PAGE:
- Deep Reform in the 21st-Century Church
- Narrated by: David Cochran Heath
- Length: 9 hrs and 9 mins
- Unabridged Audiobook
- Release date: 02-25-13
- Language: English
- Publisher: Blackstone Audio, Inc.
Regular price: $20.97
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The gospel-centered Evangelical Catholicism of the future will send all the people of the Church into mission territory every day - a territory increasingly defined in the West by spiritual boredom and aggressive secularism. Confronting both these cultural challenges and the shadows cast by recent Catholic history, Evangelical Catholicism unapologetically proclaims the gospel of Jesus Christ as the truth of the world. It also molds disciples who witness to faith, hope, and love by the quality of their lives and the nobility of their aspirations. Thus the Catholicism of the 21st century and beyond will be a culture-forming counterculture, offering all men and women of good will a deeply humane alternative to the soul-stifling self-absorption of postmodernity.
Drawing on 30 years of experience throughout the Catholic world, from its humblest parishes to its highest levels of authority, George Weigel proposes a deepening of faith-based and mission-driven Catholic reform that touches every facet of Catholic life - from the episcopate and the papacy to the priesthood and the consecrated life; from the renewal of the lay vocation in the world to the redefinition of the Church’s engagement with public life; from the liturgy to the Church’s intellectual life. Lay Catholics and clergy alike should welcome the challenge of this unique moment in the Church’s history.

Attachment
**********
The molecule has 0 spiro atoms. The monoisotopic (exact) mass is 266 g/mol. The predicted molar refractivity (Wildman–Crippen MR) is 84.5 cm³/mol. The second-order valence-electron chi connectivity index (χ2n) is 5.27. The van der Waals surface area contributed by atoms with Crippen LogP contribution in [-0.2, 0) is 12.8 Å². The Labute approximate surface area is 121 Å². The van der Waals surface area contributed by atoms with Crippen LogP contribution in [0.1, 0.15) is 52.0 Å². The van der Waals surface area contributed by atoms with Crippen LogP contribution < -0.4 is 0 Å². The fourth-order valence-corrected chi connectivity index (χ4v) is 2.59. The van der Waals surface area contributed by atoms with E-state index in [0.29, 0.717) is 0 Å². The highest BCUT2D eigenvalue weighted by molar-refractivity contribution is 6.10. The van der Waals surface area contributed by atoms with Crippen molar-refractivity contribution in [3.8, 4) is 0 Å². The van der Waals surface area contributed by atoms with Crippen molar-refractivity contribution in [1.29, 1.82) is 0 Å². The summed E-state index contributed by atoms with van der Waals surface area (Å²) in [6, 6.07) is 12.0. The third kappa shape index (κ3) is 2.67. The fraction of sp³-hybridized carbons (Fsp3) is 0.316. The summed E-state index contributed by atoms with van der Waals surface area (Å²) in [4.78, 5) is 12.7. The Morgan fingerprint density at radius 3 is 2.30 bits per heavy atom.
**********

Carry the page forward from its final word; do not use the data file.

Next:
Customer ReviewsMost Helpful
By Gil Michelini on 04-05-14
The Life I Have Tried To Live
Where does Evangelical Catholicism rank among all the audiobooks you’ve listened to so far?
I don't give many 5 stars because I want that reserved for books that changed my life. This is one of them.
I had never heard the term Evangelical Catholicism until I found this book. George Weigel describes the Catholic life I have tried to live since joining in 1990.
2 of 2 people found this review helpful
Customer ReviewsMost Helpful
By Peter Thomas McNeely on 01-09-17
Over-bearing and biased
I agree with a lot of what George Weigel has to say. That is not the reason for my negative review.
However, by about half-way through the book it becomes increasingly clear that "deep reform" means "what George Weigel likes". And at some point he shifts from the descriptive to the prescriptive. This book might hurt "evangelical Catholicism" by it's tone.
Also, David Cochran Heath, while clear, is very boring to listen to, and often puts the emphasis on the wrong part of a long sentence, as if he hadn't read it before, or doesn't know what it means. And, personally, I can't stop thinking of him as the narrator of the ESV Bible.
By John on 08-18-16
Great insight well presented
Think this book was helpful in getting me to think about my faith and put things into prospective.